Hua Hin, Thailand, February 22: Thailand’s Sarit Suwannarut is back for his second straight attempt at the Asian Tour Qualifying School this week. From missing out by a mere one-shot last year to standing at the verge of earning his 2020 Asian Tour card now, it has been a steep learning curve for the 22-year-old Thai.
Sarit, who enjoyed a third-place finish in his first Asian Tour event as a professional in 2018, recounts his early years and talks about why Thongchai Jaidee is highly regarded as his mentor in this blog from Hua Hin.
By Sarit Suwannarut
I grew up in Bangkok and I have lived most of my life in Bangkok. I practice mostly at the Thana City Country Club. They have a Singha Academy where you pay like 100 baht and you can hit as many balls as you want. I also play a lot at the Watermill Golf Club. There are the two places that I usually go to.
When I was a junior, my mom told me to pick between joining the National team and going to college in the United States. I have a friend who is an agent that helps to send Thai kids to college. He gave me a good chance for a full scholarship at the Virginia Tech at that time, so I thought ‘why not take it?’
I played there for only two years though, then and I told my mom I want to come back home and turn professional.
The 2018 Thailand Open was the first Asian Tour event that I played after turning professional and I finished third.
At the Qualifying School last year, I missed out on getting my card by only one shot. It was frustrating for sure. I mean, it’s the first year, and your expectations are high. I want to get on the Asian Tour, I want to play in Europe. But it’s changed. I feel more relaxed coming back to the Qualifying School this year.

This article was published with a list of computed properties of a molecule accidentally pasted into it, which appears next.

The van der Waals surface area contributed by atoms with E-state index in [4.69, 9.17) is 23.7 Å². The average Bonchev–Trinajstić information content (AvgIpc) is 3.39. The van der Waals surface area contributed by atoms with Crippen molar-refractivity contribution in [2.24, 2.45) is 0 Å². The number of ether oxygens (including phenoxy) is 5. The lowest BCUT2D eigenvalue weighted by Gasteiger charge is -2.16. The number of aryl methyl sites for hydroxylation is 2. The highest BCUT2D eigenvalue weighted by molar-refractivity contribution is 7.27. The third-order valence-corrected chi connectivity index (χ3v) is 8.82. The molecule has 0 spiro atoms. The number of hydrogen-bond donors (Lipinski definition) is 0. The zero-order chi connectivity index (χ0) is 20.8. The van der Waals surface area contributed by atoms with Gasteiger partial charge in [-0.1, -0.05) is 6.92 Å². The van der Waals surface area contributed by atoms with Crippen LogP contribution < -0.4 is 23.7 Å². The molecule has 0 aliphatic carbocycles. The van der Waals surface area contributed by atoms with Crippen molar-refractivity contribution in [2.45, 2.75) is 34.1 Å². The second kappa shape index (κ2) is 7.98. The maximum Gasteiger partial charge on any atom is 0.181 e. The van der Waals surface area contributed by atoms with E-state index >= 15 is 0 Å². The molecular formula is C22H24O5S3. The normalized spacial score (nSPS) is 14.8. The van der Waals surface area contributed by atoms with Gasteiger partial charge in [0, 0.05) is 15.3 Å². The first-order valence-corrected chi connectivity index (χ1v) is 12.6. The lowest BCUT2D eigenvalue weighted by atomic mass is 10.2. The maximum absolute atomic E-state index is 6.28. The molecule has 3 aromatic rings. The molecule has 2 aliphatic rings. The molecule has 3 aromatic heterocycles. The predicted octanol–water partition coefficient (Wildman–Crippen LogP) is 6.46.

To prepare for Q-School this year I just practiced as per normal. I didn’t think the wind was going to be this tough. It was windy as well last year but it’s not this strong. We have to practice a lot of low balls to play well out there, so that’s what I am working on.
The wind hasn’t really been the same every day, you can feel like it’s into the wind when you try to figure it out, but when you hit it, it might be down wind. The wind keeps changing, like every second, so it’s tough.
I’m happy to be in a good spot after three rounds. I will be aiming to finish inside the top-five on Sunday. I mean I’m not thinking about top-35, I still can play bad in the next two rounds but I should aim high and try to catch up with the leader. I think I’m able to do that.
My favourite player is Tiger Woods. Everyone loves Tiger. I look up to him because what he has achieved is incredible. If I have to pick a favourite player from Thailand, I would pick Thongchai Jaidee. I like Thongchai, I’m pretty close to his son and I play with him quite a bit.
Thongchai came from nothing to being one of the best, it just shows how tough a player he is! Thongchai’s a cool guy, he showed me the way he practices and it’s amazing to see how much he has achieved in his career.